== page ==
Can cover crop roots sometimes be found in tile lines and even plug tiles?
Matthew Zupancic doesn’t duck the question. His answer is yes. He has dealt with a few instances where roots, usually dead ones, plugged tile.
But he also adds this: “Is it going to stop us from growing cover crops in the future? No. The benefits from cover crops are too great. I love using cover crops, and we’re going to keep doing so.”
In fact, Zupancic, and his dad, John, Morgantown, Ind., have cover crops growing this spring. If the field was in corn last year, it’s likely covered with cereal rye. If it was in soybeans, there’s probably residue left from oats, plus green crimson clover.
Roots and tile
Two years ago, Zupancic let rye grow longer than usual in some fields so he could bale it for straw before planting corn. Later they noticed a few spots where water sat on top instead of infiltrating into the soil, even though the field was tiled.
“We dug up those spots and found the tile was usually plugged with dead roots,” he recalls. “Fixing it requires cutting out a section of tile and splicing in a new section. It’s not fun, but it’s not enough of a problem to scare us away from using a practice that works.”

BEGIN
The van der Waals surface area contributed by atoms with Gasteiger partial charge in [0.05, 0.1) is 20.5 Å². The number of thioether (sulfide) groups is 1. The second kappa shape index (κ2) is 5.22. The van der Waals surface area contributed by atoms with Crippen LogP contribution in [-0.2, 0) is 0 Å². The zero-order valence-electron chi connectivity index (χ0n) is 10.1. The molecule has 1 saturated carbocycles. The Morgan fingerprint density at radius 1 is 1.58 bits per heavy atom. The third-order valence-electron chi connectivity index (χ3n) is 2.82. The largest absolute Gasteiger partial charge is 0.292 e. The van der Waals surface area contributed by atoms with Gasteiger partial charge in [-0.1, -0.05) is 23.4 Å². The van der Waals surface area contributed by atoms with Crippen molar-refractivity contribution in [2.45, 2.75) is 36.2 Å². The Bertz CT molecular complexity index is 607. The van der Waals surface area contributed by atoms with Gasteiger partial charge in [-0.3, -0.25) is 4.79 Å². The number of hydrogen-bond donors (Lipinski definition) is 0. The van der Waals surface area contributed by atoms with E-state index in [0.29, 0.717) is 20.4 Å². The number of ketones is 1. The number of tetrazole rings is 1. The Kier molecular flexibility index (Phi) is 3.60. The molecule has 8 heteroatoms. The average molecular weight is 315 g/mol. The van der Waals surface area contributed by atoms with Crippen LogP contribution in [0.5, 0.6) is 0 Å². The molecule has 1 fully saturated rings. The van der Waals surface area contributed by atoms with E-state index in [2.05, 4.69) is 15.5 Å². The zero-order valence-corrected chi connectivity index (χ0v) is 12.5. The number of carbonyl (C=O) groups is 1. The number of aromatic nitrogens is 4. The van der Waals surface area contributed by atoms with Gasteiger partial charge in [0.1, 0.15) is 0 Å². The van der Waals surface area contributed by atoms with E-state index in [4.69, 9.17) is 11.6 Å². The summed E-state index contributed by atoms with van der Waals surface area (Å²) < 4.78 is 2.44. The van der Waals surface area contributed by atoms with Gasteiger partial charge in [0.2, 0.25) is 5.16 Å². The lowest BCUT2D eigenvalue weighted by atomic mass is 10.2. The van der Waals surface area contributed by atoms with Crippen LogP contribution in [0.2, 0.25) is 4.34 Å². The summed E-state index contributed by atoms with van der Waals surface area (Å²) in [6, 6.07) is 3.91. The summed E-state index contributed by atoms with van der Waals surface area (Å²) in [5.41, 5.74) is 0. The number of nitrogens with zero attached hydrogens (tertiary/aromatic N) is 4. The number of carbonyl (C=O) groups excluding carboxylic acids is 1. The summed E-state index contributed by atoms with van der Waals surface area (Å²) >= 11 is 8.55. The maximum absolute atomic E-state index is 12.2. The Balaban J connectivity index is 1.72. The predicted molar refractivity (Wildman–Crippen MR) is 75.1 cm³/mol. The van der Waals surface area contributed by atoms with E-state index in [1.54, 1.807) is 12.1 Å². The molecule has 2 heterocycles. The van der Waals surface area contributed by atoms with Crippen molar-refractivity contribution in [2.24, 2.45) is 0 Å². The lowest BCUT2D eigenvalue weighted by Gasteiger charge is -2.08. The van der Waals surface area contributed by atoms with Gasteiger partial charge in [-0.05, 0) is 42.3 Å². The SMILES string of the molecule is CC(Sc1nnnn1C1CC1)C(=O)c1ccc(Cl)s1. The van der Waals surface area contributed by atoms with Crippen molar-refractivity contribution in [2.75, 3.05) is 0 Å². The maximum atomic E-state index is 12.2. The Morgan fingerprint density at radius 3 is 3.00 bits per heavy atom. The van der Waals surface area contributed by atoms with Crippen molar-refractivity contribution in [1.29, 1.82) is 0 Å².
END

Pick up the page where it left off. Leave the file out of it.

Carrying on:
Zupancic discovered that the plugged spot was often in a lateral line not far from where the lateral joined a main. After talking with Lee Weddle, a neighbor who installs tile, he believes there is an explanation.
“We both agree that you usually see it where there’s a grade break in the tile line,” Zupancic says. “Water either is speeding up or slowing down. That likely lets roots settle out instead of washing through the system. In our case, only a few lines plugged — certainly not every line.”
A field where Zupancic experienced problems was installed with a tile plow. Weddle uses a trencher, and he has also seen instances where roots plug a tile. It’s not always cover crop roots, either, Weddle notes.
When the Zupancics hosted a field day recently, they dug soil pits so visitors could see what is happening below the surface when you grow cover crops on top. Tom Held, a district conservationist with the Natural Resources Conservation Service, based at Vincennes, Ind., volunteered to explore the pits.
He checked for roots in three pits on three different soil types, including a very wet soil. He found roots headed downward in every case.
Since the fields are typically no-tilled, he also found earthworm channels, and even an earthworm or two.
“We like the benefits of what we’re doing, and we intend to stay with it,” Zupancic says.